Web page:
Top Causes of Stress in Hong Kong
Sadly, it’s not a surprise to hear people say that Hong Kong can be a stressful place to live. Of course, this level of stress varies with your level of tolerance and ability to adjust a new way of life in Hong Kong as an expat.
For a moment, let’s wear that ‘glass half-empty’ hat and take a closer look at what makes Hong Kong a stressful place to live. This applies to parents, children, working people, students and the city in general.
Here’s the summary of the usual suspects of a stressful Hong Kong life:
Hong Kong may have the best subway system in the world but it does not spare the city from the stress and hassles as a passenger.
- Rude taxi drivers.
Taxi drivers have earned their reputation as ill-tempered, inconsiderate and outright rude transport providers. While not everyone has this attitude, it is likely that in one of your trips, you’ll encounter such type of undesirable behavior.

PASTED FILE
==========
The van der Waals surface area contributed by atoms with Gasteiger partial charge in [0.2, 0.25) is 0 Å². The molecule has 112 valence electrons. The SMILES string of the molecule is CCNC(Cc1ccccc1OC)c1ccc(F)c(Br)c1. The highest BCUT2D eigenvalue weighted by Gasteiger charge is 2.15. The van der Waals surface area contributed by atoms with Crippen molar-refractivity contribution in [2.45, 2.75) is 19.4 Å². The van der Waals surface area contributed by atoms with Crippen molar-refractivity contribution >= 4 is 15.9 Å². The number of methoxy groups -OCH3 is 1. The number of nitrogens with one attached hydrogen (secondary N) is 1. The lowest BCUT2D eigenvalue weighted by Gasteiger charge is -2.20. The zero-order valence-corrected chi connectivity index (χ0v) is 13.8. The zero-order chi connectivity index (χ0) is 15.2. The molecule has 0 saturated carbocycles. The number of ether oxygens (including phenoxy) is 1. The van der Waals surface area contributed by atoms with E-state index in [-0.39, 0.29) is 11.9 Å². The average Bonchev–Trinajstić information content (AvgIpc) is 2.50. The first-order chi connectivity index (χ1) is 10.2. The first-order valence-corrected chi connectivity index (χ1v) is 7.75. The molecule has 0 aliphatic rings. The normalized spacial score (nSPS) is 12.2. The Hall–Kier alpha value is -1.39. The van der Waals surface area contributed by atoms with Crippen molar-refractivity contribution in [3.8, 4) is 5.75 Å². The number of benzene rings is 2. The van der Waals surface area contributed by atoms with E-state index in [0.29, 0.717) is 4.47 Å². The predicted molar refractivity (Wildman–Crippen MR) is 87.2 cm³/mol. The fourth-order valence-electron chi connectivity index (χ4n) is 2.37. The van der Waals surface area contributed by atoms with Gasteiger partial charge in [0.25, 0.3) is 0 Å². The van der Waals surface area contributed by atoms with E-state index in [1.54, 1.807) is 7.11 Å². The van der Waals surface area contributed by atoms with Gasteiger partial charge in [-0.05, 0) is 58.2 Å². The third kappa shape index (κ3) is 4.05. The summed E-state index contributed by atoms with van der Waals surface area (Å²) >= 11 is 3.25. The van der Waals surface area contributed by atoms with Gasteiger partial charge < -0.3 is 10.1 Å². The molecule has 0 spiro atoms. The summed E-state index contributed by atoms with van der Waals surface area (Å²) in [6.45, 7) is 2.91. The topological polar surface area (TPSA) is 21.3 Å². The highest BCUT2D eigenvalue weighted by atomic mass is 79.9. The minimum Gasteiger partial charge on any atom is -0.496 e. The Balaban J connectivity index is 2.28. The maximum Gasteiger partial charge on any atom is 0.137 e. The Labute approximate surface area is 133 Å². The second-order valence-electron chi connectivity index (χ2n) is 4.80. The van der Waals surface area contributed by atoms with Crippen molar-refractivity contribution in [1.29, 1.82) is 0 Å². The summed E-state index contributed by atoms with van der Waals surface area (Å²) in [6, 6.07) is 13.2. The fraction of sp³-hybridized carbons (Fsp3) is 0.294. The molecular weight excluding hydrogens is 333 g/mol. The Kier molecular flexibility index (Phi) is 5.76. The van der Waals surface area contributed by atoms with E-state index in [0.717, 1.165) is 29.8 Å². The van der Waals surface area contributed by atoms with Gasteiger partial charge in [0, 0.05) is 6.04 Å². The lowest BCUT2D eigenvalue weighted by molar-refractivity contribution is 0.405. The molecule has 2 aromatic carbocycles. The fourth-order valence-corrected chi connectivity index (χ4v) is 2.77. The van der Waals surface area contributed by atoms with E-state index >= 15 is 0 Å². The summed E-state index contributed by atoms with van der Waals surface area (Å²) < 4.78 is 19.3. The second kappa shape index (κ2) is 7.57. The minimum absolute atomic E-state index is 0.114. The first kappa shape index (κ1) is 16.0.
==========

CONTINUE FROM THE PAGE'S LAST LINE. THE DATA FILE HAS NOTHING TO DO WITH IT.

- Long lines and crowding at the MTR.
The MTR is clean, affordable, efficient and on-time. And with such reliable service, our subway system attracts everyone because of the aforementioned qualities. As a result, it can get too crowded during the busy hours or when service disruptions occasionally take place.
- Tough place for ride-sharing services to operate.
As alternative to the bad experience we get from taxi drivers, Uber appears to be a legitimate alternative — English speaking drivers, clean vehicles and all. But no thanks to the high license costs of maintaining a taxi unit, and powerful lobbyists in the transport sector, Uber (and other similar services) have difficulty in operating in Hong Kong.
Rainy day inconveniences
Rainy days, typhoons and other bad weather situations can be a headache to locals and visitors.
- Even more crowded malls.
A rainy weather will drive people to take shelter in its ubiquitous malls, making it more crowded. This translates to likely longer queue for restaurants, cashiers at supermarkets or ATMs to withdraw cash.
- More difficult to find taxis and get on board.